Pepper (Capsicum annuum L.) seeds of the cultivars Tatashe and Rodo, extracted from fruits sequentially harvested at different maturation stages, were tested for germinability (when freshly harvested) and longevity (over a period of about 17 weeks). Seed dry weight increased with fruit maturation and was maximum when the fruits turned red-ripe. Over-ripening of the fruits for 10 days on the mother plant did not result in a significant seed weight increase, signifying that the seeds were already fully filled when the fruits turned red-ripe. The seeds of the two cultivars started germinating as from 28 days after anthesis (DAA) and peaked at 71.5% and 40% for Tatashe and Rodo respectively, at 44 DAA. The viability of the seeds of Tatashe declined as storage progressed and the more mature the seeds were, the longer they survived. In Rodo, seed viability increased till the end of the storage period due to dormancy, which became progressively broken with age; seeds from more mature fruits survived better. In a second experiment, when fruits of Tatashe were harvested at the colour breaking, red-ripe and over-ripe stages, seed viability and longevity were best from over-ripe fruits.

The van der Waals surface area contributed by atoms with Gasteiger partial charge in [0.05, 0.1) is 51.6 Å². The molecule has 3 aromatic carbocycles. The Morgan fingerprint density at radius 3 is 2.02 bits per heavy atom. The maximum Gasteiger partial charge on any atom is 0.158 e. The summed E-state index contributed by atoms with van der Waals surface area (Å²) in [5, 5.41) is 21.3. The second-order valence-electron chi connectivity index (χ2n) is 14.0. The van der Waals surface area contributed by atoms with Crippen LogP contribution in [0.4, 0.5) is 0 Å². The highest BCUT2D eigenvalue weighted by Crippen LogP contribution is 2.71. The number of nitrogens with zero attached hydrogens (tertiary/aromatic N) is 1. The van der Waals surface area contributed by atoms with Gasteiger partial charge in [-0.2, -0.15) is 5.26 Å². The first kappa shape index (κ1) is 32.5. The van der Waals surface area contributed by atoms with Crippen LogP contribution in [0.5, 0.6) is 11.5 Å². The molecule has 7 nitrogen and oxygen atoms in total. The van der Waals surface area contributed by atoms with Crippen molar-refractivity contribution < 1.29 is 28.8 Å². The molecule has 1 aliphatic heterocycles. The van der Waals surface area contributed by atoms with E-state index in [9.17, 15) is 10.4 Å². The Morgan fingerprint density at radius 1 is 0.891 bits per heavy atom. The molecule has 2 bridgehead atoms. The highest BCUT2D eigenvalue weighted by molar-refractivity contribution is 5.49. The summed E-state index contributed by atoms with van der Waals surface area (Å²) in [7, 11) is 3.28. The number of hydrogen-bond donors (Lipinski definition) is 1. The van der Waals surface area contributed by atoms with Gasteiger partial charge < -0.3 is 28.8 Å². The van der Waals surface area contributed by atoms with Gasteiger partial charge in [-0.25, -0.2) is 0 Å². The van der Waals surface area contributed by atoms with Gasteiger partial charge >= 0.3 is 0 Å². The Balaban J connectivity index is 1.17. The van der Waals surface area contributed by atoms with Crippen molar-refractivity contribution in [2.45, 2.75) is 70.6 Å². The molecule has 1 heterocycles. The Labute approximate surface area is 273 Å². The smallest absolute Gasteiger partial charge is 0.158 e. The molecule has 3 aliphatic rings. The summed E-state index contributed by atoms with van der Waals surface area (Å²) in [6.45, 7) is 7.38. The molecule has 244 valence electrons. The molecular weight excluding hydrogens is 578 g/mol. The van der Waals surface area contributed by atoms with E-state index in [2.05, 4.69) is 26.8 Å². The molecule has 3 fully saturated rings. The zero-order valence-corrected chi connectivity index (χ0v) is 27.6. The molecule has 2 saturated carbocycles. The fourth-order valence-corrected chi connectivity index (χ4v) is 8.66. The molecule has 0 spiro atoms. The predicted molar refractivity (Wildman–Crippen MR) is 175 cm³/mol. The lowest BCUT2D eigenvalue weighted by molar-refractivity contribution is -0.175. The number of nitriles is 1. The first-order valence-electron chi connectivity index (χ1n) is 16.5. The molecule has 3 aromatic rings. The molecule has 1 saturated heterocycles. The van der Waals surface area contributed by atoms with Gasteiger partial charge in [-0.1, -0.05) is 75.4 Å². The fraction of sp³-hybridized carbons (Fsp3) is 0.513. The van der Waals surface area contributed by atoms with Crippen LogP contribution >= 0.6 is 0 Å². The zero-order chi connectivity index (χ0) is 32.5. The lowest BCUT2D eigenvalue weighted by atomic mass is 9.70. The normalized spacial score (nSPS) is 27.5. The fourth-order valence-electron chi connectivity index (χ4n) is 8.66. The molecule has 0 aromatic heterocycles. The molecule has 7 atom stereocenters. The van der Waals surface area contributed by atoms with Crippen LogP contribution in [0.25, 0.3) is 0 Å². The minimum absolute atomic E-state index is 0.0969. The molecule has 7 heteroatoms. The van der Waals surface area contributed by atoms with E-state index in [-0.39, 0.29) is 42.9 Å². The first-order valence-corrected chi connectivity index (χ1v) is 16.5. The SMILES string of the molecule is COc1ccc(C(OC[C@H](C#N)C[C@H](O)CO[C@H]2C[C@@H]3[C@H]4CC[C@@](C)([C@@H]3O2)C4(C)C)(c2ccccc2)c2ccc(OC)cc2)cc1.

Authors:S. O. Bakare, M. G. M. Kolo, and J. A. Oladiran
There was a significant interaction effect between the variety and the sowing date for the number of productive tillers, indicating that the response to sowing date varied with the variety. A significant reduction in the number of productive tillers became evident when sowing was delayed till 26 June in the straggling variety as compared to sowing dates in May. Lower numbers of productive tillers were also recorded when the sowing of the erect variety was further delayed till 10 July. The grain yield data showed that it is not advisable to sow the straggling variety later than 12 June, while sowing may continue till about 26 June for the erect variety in the study area.